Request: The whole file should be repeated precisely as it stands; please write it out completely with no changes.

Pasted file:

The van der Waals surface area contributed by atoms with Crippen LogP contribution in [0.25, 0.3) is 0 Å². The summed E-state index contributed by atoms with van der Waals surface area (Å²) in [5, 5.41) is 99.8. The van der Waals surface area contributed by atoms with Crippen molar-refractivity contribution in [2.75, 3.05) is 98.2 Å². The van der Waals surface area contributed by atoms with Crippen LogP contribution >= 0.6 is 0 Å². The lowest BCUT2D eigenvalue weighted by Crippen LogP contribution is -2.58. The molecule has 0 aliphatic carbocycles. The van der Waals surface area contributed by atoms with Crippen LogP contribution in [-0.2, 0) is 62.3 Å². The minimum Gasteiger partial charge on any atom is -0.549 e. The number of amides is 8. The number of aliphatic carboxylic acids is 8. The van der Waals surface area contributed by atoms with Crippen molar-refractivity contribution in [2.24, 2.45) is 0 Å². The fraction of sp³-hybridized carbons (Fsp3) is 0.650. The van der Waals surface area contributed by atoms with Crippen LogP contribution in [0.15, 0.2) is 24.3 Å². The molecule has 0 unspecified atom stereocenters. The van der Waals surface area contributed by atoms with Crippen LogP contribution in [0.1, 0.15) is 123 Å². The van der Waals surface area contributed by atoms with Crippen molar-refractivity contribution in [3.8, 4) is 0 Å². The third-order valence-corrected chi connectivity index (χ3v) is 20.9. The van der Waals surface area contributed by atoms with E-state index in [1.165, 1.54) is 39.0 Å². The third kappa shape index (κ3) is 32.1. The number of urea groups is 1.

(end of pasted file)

The van der Waals surface area contributed by atoms with Crippen LogP contribution in [0.25, 0.3) is 0 Å². The summed E-state index contributed by atoms with van der Waals surface area (Å²) in [5, 5.41) is 99.8. The van der Waals surface area contributed by atoms with Crippen molar-refractivity contribution in [2.75, 3.05) is 98.2 Å². The van der Waals surface area contributed by atoms with Crippen LogP contribution >= 0.6 is 0 Å². The lowest BCUT2D eigenvalue weighted by Crippen LogP contribution is -2.58. The molecule has 0 aliphatic carbocycles. The van der Waals surface area contributed by atoms with Crippen LogP contribution in [-0.2, 0) is 62.3 Å². The minimum Gasteiger partial charge on any atom is -0.549 e. The number of amides is 8. The number of aliphatic carboxylic acids is 8. The van der Waals surface area contributed by atoms with Crippen molar-refractivity contribution in [2.24, 2.45) is 0 Å². The fraction of sp³-hybridized carbons (Fsp3) is 0.650. The van der Waals surface area contributed by atoms with Crippen LogP contribution in [0.15, 0.2) is 24.3 Å². The molecule has 0 unspecified atom stereocenters. The van der Waals surface area contributed by atoms with Crippen LogP contribution in [0.1, 0.15) is 123 Å². The van der Waals surface area contributed by atoms with Crippen molar-refractivity contribution in [3.8, 4) is 0 Å². The third-order valence-corrected chi connectivity index (χ3v) is 20.9. The van der Waals surface area contributed by atoms with E-state index in [1.165, 1.54) is 39.0 Å². The third kappa shape index (κ3) is 32.1. The number of urea groups is 1.